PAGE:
Consumers can’t seem to make up their minds about how confident they are about the economy.
The Conference Board said its Consumer Confidence Index, which rose in September, fell in October. The Index is now at 97.6, down from 102.6 last month. Of the two components, the Present Situation Index fell to 112.1 from 120.3, while the Expectations Index slipped to 88 from 90.8.
Lynn Franco, director of economic indicators at The Conference Board, said, “Consumers were less positive in their assessment of present-day conditions, in particular the job market, and were moderately less optimistic about the short-term outlook. Despite the decline, consumers still rate current conditions favorably, but they do not anticipate the economy strengthening much in the near-term.”
Consumers’ appraisals of current conditions was less positive this month compared with last month. Those who said business conditions are “good” fell to 26.5 percent from 28.1 percent, while those who said business conditions were “bad” rose to 18.3 percent from 16.4 percent. They were also less upbeat about the job market, with respondents noting that jobs are “plentiful” falling to 22.2 percent from 24.8 percent. Those who said jobs are “hard to get” rose to 25.8 percent from 24.9 percent.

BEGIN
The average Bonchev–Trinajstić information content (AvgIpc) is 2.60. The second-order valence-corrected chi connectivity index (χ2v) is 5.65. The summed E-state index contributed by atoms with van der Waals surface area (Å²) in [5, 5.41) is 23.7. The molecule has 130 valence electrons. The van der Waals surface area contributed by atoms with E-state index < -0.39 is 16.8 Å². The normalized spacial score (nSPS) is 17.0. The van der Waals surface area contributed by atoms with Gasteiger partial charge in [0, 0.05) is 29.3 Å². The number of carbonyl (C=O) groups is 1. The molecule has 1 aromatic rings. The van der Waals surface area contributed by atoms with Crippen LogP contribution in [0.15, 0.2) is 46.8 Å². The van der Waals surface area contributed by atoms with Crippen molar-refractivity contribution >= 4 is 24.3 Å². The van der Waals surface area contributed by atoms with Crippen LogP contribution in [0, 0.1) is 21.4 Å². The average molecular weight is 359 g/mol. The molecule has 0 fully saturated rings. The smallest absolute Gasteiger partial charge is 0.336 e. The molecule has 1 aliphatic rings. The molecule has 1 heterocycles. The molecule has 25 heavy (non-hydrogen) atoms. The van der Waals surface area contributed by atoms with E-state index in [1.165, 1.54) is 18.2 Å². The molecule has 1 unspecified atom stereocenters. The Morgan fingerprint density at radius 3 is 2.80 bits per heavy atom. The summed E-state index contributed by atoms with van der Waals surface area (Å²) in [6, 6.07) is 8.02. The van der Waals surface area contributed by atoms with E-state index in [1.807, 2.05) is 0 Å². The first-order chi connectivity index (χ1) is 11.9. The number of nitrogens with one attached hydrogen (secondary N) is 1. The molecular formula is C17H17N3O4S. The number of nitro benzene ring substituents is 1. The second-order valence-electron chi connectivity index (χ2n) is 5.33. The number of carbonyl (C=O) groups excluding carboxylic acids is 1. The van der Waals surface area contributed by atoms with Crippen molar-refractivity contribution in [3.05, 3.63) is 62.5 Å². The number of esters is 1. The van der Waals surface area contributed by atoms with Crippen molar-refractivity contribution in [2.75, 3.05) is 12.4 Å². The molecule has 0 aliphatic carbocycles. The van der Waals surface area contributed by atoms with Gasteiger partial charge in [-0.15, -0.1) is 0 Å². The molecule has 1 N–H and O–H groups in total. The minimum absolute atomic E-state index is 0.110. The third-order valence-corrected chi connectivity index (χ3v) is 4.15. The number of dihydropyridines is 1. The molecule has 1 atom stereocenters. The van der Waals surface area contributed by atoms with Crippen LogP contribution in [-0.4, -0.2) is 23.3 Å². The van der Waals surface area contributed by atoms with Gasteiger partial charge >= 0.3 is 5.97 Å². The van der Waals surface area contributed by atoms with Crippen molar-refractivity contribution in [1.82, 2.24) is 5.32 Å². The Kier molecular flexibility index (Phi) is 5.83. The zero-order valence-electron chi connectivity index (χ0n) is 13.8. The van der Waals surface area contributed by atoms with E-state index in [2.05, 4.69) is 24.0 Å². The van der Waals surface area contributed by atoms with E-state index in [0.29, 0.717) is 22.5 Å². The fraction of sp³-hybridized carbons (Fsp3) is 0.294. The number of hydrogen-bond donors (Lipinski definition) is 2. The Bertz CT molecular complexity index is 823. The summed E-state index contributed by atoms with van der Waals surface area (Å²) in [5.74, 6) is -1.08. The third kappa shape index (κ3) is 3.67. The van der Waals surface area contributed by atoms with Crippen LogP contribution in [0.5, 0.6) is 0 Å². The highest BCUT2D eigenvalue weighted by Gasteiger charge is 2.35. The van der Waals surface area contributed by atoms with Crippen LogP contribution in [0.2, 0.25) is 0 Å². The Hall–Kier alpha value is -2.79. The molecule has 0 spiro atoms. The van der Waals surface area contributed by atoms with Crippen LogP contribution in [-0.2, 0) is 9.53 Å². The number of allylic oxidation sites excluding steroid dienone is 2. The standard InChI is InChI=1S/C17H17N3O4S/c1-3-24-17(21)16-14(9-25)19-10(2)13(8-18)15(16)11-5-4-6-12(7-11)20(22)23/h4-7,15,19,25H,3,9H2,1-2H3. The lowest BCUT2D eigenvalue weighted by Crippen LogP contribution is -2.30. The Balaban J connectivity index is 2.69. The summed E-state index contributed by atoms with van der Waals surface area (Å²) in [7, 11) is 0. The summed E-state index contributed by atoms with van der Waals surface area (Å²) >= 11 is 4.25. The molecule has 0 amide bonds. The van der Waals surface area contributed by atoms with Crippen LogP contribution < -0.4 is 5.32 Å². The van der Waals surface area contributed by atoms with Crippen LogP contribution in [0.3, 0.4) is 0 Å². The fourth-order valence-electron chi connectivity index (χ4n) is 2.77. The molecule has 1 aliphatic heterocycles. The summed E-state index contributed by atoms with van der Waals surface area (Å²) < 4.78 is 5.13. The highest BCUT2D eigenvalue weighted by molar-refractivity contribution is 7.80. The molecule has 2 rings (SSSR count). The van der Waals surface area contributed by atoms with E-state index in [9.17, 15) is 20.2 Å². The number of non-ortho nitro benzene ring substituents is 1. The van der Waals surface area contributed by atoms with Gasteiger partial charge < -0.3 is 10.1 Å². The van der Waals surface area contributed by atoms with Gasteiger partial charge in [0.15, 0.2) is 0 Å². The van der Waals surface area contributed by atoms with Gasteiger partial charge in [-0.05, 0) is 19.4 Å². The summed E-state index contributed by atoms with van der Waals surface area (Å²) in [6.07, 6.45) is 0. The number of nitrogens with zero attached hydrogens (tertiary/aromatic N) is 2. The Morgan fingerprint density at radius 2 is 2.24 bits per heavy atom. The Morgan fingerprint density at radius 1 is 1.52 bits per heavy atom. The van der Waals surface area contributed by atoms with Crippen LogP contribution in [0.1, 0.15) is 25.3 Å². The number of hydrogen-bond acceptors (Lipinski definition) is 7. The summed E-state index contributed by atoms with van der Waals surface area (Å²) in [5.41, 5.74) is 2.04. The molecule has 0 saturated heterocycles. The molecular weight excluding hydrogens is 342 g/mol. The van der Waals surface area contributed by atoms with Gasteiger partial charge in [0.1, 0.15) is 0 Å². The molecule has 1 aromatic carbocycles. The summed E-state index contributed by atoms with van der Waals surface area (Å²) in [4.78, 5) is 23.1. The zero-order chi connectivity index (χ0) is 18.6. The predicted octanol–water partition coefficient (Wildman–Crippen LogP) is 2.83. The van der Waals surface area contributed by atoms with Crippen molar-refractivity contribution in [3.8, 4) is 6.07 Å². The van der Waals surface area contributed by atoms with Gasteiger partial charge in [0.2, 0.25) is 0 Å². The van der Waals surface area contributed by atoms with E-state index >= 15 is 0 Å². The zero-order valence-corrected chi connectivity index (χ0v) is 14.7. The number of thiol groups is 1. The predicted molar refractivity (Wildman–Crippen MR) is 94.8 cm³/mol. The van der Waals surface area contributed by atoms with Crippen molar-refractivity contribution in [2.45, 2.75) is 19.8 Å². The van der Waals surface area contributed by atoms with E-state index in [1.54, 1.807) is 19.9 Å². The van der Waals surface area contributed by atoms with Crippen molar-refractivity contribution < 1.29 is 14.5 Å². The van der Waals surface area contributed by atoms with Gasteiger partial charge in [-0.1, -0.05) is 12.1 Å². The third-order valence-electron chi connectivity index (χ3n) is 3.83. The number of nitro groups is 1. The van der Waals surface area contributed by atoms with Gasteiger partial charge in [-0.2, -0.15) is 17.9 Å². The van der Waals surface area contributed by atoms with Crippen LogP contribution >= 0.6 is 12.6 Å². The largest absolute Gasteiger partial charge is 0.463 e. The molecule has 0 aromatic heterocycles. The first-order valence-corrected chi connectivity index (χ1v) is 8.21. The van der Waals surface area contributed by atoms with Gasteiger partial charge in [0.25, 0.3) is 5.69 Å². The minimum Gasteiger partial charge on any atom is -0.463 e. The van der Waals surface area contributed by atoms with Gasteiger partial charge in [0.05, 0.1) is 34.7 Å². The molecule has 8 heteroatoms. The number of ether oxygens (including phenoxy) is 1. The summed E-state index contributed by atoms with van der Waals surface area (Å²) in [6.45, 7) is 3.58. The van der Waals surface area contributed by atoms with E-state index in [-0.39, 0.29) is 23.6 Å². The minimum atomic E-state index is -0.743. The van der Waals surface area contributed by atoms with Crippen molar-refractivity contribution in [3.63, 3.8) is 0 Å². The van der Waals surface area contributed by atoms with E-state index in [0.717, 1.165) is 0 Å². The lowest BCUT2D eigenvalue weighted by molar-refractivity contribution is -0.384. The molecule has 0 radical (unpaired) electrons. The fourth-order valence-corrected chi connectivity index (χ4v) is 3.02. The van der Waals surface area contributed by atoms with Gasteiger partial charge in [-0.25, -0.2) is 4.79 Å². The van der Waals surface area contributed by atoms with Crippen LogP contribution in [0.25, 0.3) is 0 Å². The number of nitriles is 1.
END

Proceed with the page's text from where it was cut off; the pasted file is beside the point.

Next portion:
Looking ahead, the short-term outlook about six months out was also more subdued in the current survey, for which the cutoff for preliminary results was Oct. 15. Those who said business conditions would improve was unchanged at 18.1 percent, while those expecting business conditions to worsen increased slightly to 10.6 percent from 10.4 percent.
On the labor front, those expecting more jobs in the months ahead slipped to 14.5 percent from 14.9 percent, while those who said they were anticipating few jobs also rose to 16.9 percent from 15.9 percent. Further, consumers who said they were expecting their incomes to rise fell to 18 percent from 18.7 percent.